Gianni Bugno will remain as president of riders’ association the CPA for a second four-year term following his unanimous re-election at the body’s annual general meeting in Milan on Friday.
Bugno took over the reins of the CPA in 2010 following the resignation of previous incumbent Cedric Vasseur. Addressing the meeting on Friday, Bugno said that the CPA’s increased autonomy from the UCI had been one of the major achievements of his first term as president, although he acknowledged that the group’s campaign for greater relevance was far from complete.
“The path to getting attention and respect has been trying and I can’t say that it’s finished yet,” Bugno said. “But we have made great strides forward and now our opinion counts for more during the meetings where the changes to cycling are being decided upon.”
In particular, Bugno pointed to the CPA’s role as a stakeholder in talks with the UCI, race organisers and teams’ association AIGCP on reforms to the international cycling calendar, which are due to come into effect from 2017. The reforms are expected to include a reduction in race days for riders but tighter limits on the size of WorldTour rosters may also be introduced.
“A lot of our future work will be on this topic because we want to guarantee that the planned changes won’t mean job losses for riders,” Bugno said. “We expect a redevelopment of cycling in terms of image and economics – strategies to attract more sponsors and improve the working conditions of all riders.”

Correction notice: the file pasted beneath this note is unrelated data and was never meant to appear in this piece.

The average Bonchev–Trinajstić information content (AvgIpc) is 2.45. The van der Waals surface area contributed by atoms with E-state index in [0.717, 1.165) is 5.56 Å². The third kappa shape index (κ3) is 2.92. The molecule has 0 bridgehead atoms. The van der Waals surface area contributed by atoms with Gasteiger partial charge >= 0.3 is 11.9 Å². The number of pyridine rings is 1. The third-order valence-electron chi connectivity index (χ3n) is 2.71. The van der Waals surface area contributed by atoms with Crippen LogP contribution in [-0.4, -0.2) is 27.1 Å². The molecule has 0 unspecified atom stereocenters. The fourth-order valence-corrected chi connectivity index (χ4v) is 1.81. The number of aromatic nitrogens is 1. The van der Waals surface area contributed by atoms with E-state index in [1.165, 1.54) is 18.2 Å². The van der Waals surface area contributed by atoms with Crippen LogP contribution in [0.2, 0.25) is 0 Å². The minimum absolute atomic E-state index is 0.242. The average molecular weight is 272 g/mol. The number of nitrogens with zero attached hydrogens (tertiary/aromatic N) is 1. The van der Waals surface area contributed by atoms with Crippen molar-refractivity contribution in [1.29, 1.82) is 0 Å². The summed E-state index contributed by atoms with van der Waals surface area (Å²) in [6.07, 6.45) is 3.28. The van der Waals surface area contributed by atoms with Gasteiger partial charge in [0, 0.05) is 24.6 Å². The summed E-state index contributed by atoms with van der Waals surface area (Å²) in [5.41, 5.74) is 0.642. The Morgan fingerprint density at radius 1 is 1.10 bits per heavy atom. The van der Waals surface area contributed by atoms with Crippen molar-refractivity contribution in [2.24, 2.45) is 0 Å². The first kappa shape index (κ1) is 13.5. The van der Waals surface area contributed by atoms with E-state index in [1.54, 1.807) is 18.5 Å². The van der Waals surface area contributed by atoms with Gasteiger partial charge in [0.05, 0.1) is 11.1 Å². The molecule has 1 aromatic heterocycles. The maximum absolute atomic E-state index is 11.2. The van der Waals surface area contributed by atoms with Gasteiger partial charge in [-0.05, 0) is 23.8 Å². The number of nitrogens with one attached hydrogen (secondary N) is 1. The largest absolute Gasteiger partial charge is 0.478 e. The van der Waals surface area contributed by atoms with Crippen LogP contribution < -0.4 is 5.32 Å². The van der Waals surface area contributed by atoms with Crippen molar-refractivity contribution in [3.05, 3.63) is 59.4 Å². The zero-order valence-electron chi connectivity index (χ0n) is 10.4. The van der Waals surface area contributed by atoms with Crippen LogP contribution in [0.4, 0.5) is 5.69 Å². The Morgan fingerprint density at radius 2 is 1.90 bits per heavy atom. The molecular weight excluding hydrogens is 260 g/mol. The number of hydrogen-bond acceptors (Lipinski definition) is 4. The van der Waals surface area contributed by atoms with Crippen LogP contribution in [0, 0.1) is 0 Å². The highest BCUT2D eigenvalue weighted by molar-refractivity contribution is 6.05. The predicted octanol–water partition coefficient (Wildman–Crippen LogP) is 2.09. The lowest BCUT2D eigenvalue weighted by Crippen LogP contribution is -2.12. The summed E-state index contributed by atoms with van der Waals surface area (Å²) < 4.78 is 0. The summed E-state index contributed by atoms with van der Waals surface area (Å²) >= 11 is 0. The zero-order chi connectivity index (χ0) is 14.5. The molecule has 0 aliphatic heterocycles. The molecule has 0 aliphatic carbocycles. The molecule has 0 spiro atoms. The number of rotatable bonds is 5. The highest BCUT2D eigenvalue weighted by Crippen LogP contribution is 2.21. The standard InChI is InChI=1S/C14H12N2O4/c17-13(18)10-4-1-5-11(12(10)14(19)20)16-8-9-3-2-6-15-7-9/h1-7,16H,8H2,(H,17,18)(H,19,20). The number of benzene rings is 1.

While Bugno acknowledged the need to bring professional cycling to new markets, he said that the CPA wishes to protect races in cycling’s traditional heartland. “We’re in favour of giving value to the races that have made the history of our sport, so they don’t have to compete with the new frontiers.”
Bugno also voiced the CPA’s support for the formation of a legal arbitration service at the UCI that can deal with riders’ issues in a more timely and less costly fashion, and said the group was also lobbying for an increase in prize money at races. “It’s the only way to give some reward to all riders and not just those who score UCI points,” he said.
Pascal Chanteur was re-elected as vice-president of the CPA while David Chassot will continue as secretary general.